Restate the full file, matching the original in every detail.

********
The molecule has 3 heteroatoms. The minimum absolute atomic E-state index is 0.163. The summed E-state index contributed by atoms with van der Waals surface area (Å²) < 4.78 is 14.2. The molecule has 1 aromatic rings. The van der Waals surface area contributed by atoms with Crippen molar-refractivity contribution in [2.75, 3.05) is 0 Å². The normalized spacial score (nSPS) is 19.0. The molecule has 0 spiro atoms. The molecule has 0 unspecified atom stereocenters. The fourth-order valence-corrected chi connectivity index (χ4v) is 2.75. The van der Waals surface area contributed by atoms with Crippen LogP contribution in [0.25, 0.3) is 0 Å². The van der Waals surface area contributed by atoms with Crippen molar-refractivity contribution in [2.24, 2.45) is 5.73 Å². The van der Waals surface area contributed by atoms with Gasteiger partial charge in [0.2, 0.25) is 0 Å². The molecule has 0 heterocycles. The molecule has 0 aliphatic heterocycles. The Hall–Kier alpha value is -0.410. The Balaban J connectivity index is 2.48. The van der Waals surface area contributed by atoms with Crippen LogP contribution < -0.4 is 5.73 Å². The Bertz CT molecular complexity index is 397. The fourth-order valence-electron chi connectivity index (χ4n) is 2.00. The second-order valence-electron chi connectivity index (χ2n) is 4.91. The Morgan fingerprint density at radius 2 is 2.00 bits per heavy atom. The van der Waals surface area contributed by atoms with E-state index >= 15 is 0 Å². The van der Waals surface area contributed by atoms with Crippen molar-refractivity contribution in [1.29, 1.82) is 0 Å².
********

The molecule has 3 heteroatoms. The minimum absolute atomic E-state index is 0.163. The summed E-state index contributed by atoms with van der Waals surface area (Å²) < 4.78 is 14.2. The molecule has 1 aromatic rings. The van der Waals surface area contributed by atoms with Crippen molar-refractivity contribution in [2.75, 3.05) is 0 Å². The normalized spacial score (nSPS) is 19.0. The molecule has 0 spiro atoms. The molecule has 0 unspecified atom stereocenters. The fourth-order valence-corrected chi connectivity index (χ4v) is 2.75. The van der Waals surface area contributed by atoms with Crippen LogP contribution in [0.25, 0.3) is 0 Å². The van der Waals surface area contributed by atoms with Crippen molar-refractivity contribution in [2.24, 2.45) is 5.73 Å². The van der Waals surface area contributed by atoms with Gasteiger partial charge in [0.2, 0.25) is 0 Å². The molecule has 0 heterocycles. The molecule has 0 aliphatic heterocycles. The Hall–Kier alpha value is -0.410. The Balaban J connectivity index is 2.48. The van der Waals surface area contributed by atoms with Crippen LogP contribution < -0.4 is 5.73 Å². The Bertz CT molecular complexity index is 397. The fourth-order valence-electron chi connectivity index (χ4n) is 2.00. The second-order valence-electron chi connectivity index (χ2n) is 4.91. The Morgan fingerprint density at radius 2 is 2.00 bits per heavy atom. The van der Waals surface area contributed by atoms with E-state index >= 15 is 0 Å². The van der Waals surface area contributed by atoms with Crippen molar-refractivity contribution in [1.29, 1.82) is 0 Å².